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WAVELENGTH IN THE HEATING OF HUMAN TISSUES BY SHORT WAVE DIATHERMY

JOHN S. COULTER, M.D., D.T.M.; STAFFORD L. OSBORNE, B.P.E.
JAMA. 1938;110(9):639-641. doi:10.1001/jama.1938.02790090021007.
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Short wave diathermy has introduced problems that are similar to those which confronted us when so-called conventional diathermy was first used. With conventional diathermy it was a slow tedious process to eliminate the many unwarranted claims. As a result of many investigations, the therapeutic possibilities as well as the therapeutic limitations became better understood. Many illusions were dispelled, but this field of therapy was placed on a more solid foundation.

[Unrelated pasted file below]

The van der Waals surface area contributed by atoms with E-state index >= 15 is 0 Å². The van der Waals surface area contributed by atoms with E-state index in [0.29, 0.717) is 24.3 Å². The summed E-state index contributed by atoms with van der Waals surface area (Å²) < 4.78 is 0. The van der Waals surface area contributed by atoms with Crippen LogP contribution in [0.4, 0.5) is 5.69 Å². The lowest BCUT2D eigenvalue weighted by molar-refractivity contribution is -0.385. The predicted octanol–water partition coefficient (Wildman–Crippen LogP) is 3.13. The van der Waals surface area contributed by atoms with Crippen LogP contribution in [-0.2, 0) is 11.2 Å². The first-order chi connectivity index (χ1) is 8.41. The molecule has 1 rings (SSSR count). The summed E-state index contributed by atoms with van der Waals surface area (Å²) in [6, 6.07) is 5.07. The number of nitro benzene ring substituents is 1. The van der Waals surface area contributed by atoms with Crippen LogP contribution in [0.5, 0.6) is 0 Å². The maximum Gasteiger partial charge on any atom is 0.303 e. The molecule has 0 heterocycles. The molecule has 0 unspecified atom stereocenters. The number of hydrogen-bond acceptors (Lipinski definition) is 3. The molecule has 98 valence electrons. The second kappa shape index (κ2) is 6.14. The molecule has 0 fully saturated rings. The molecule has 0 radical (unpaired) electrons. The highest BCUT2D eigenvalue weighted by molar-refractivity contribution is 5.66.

A new impetus has been given to diathermy as a therapeutic agent since the introduction of short wave diathermy generators, and again the worker in this field is confronted with many confusing claims. He is told that short wave diathermy has specific biologic effects independent of the heat generated by the current, that it has specific bactericidal effects and that it has special selective thermal action, as well as a greater and more uniform generation of heat into the tissues.

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